Their concerns, however, were expressed with a healthy dose of condescension and self-interest. One consultant suggested that “companies take the opportunity to educate their workforce on the basics of compensation and why comparisons are an unproductive exercise.” Pretty good advice for any company trying to protect the gaping inequalities of the status quo.
Finally, with such lavish compensation, you might expect some wizardry out of the executive corner office. But Harvard Business School professor Ethan Rouen was unable to find a “statistically significant relation between the ratio of CEO to mean employee compensation and accounting performance.” And Samuel Block’s research for MSCI, a data analytics firm for investors, found, “Operating profit margins at companies with low pay gaps in the consumer staples industry significantly outperformed companies with high gaps in pay between 2009 and 2014.”
It will take more than just clicking our heels together to reduce today’s CEO pay gaps. But CEO pay gaps can be changed. Sixty years ago, U.S. CEO pay gaps were one-tenth of today’s. Nor have the CEO pay gaps in other rich countries reached U.S. levels. In 2017 the U.S. CEO pay gap was the highest of the 22 countries that make up the Bloomberg CEO Pay Index. Germany’s CEO pay gap was half the U.S gap, Japan’s one-quarter, and Norway’s less than one-tenth.
Today, with CEO compensation increasing at a nearly 10% rate as workers’ wages continue to stagnate, measures to reduce the CEO pay gap have gained political traction. Business administration professors Bhavya Mohon, Michael Norton, and Rohit Deshpande report that “consumers are significantly less likely to buy from companies with high CEO pay ratios.”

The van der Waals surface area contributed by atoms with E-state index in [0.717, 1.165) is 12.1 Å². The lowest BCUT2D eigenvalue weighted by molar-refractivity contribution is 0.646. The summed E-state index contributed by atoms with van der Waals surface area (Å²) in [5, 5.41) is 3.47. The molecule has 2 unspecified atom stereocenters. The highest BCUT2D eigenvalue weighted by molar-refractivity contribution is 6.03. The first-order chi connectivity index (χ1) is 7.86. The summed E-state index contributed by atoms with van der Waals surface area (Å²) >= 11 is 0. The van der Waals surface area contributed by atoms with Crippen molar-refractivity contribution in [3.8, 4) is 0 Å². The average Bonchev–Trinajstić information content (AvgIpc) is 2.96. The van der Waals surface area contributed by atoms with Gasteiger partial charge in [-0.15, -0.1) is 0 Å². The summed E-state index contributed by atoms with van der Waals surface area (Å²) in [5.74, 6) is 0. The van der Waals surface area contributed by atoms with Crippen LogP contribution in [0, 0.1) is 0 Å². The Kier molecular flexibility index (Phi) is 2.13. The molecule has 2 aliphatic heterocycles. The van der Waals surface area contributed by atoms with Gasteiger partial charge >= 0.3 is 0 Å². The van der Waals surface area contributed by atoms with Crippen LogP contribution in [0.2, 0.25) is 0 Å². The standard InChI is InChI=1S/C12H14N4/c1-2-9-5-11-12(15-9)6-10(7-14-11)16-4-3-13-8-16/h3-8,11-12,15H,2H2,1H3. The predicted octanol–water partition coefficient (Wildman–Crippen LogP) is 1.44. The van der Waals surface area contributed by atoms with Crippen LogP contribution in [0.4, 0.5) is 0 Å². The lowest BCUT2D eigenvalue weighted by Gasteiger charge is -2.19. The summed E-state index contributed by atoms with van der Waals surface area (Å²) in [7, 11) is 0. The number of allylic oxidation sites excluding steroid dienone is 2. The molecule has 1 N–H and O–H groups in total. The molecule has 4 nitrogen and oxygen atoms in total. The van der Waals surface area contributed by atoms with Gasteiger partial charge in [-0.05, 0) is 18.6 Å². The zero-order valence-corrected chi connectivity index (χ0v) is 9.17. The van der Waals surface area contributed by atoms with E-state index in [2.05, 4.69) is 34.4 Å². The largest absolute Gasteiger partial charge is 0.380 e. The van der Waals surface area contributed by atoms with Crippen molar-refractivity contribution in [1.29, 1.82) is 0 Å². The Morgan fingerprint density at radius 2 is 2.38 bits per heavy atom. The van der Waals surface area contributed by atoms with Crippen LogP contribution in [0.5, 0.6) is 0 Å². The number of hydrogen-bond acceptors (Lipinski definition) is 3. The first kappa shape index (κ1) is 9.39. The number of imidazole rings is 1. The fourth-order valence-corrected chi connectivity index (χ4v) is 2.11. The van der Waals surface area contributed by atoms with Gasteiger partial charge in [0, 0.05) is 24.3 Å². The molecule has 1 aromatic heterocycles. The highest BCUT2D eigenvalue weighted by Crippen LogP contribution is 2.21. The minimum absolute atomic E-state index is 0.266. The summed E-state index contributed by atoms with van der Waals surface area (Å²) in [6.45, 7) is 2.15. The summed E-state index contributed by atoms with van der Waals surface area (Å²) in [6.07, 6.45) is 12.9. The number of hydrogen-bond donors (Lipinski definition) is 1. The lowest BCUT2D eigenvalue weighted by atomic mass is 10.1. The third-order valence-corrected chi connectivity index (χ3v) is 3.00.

Portland, Ore., recently imposed a tax penalty for high CEO pay ratios—a 10% business tax surcharge on companies with pay gaps above 100-to-one and a 20% surcharge of firms with pay gaps that exceed 250-to-one.
There are more radical solutions, too. Sam Pizzigati, who co-edits Inequality.org, recently reminded us that in 1942, shortly after the attack on Pearl Harbor, President Roosevelt asked Congress to establish a maximum income. He called for a 100% top income tax that would leave no individual with more than $25,000 of annual income—about $375,000 today—after taxes.
More progressive taxes instead of tax giveaways for corporations are surely needed. And, as even The Economist now argues, we need labor policies that increase the bargaining power for workers by helping to combat wage stagnation. That’s the kind of wizardry we could use today.